The numbers coming forth on deer and on ducks look good. Lots of deer, lots of ducks, we are told.
But what does this mean to someone picking up a gun and heading out to the field or the wetlands?
The short answering using a familiar cliché is they call it hunting, don’t they?
You still will have to hunt for that whitetail and hunt for those greenheads no matter how glowing the reports from state and federal game managers.
Today is the beginning of the early Canada goose season.
All right, you duck specialists. Stifle the yawns because people actually do hunt Canada geese in these parts.
The Arkansas Canada goose restoration project began a little over 30 years ago, and it has been successful – too successful in some areas.
There are clusters of these geese where many folks don’t want them. Hunting is the method preferred to hold down the populations of the big and handsome birds.
For this statewide early season than runs through Sept. 15, there is a daily bag limit of five.
Bring down five Canada geese and you have (1) a task getting them to your vehicle and (2) a nice supply of good food for the table.
What’s that? You won’t eat goose meat? You won’t touch any waterfowl unless it is a mallard?
Many folks in these parts will argue with you.
Properly handled and cooked, goose is tasty on the table.
Most who have experienced eating goose will tell you that Canada geese are better than snow geese and that white-fronted or specklebelly geese are even better.
Luke Naylor of Conway is the waterfowl coordinator for the Arkansas Game and Fish Commission.
He said a few days ago that federal wildlife authorities report the total number of ducks on the continent is the highest since detail records were stated in 1955.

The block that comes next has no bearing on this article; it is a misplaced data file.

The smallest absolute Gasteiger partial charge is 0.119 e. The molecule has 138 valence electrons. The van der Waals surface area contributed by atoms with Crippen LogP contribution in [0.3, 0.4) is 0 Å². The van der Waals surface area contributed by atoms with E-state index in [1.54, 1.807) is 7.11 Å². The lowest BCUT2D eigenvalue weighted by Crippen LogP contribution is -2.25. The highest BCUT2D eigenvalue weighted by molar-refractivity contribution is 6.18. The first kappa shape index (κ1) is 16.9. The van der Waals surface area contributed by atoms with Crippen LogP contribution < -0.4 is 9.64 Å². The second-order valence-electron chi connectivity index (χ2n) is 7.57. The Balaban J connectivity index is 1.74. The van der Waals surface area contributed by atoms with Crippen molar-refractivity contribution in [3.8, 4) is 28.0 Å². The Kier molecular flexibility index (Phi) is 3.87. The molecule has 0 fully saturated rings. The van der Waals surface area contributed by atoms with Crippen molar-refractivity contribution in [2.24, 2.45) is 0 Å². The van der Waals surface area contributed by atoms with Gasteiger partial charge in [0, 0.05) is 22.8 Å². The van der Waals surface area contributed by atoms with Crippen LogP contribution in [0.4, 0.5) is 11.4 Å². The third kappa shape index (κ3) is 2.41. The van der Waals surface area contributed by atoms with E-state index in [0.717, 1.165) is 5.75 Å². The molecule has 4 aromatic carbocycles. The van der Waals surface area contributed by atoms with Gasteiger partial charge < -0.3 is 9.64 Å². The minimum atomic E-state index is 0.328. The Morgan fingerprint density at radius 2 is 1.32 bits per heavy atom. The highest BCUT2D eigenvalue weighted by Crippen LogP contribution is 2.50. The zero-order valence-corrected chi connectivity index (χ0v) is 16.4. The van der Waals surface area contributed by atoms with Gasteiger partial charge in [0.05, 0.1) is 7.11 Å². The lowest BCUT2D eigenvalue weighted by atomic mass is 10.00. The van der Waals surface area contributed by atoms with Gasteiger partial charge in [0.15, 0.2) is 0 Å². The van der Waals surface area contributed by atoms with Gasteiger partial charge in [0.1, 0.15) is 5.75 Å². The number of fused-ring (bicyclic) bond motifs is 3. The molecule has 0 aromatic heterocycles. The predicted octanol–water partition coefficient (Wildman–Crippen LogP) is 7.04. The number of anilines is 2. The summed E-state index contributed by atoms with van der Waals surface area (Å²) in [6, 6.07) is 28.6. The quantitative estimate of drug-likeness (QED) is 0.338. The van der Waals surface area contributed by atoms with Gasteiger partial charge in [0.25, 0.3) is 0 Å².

Estimates are 49.2 million ducks overall, up 8 percent over last year and a whopping 42 percent over the long term average, meaning from 1955 to now.
This count is for ducks in the breeding grounds, and, sure, it could not guarantee a plethora of ducks when you sit in an Arkansas blind and look at skies over your decoy spread.
The pond count up north is similar to last year, Naylor said.
Pond count, where ducks reproduce, is a key measuring tool for the waterfowl biologists, and there is a spot of bad news here.
Fewer ponds are in the Dakotas because of shrinking federal assistance programs.
The only change in daily duck bag limits is only one canvasback can be taken, down from last year’s two.
Cory Gray, deer program coordinator for the Arkansas Game and Fish Commission, said, “We no longer try to estimate the number of deer we have in the state. Instead we focus on indices that give us information on the health of our deer. This includes body weights, lactation in females and age structure.”
Deer are thriving in Arkansas.
Strongest evidence is the number of deer checked by hunters the past two seasons – 213,487 in 2012-2013 and 213,216 in 2013-2014.
Gray pointed out, however, “Our deer are not evenly distributed, even in Zone 12 (south Arkansas) where we have the most deer.”
Most anyone who hunts and who drives Arkansas roads, especially after dark, will confirm that we have lots of deer.
But as is the case with ducks, this does not guarantee that a nice buck or a good doe will walk out in front of your stand just when you are ready to shoot.
(Outdoor writer Joe Mosby can be contacted by email at firstname.lastname@example.org.)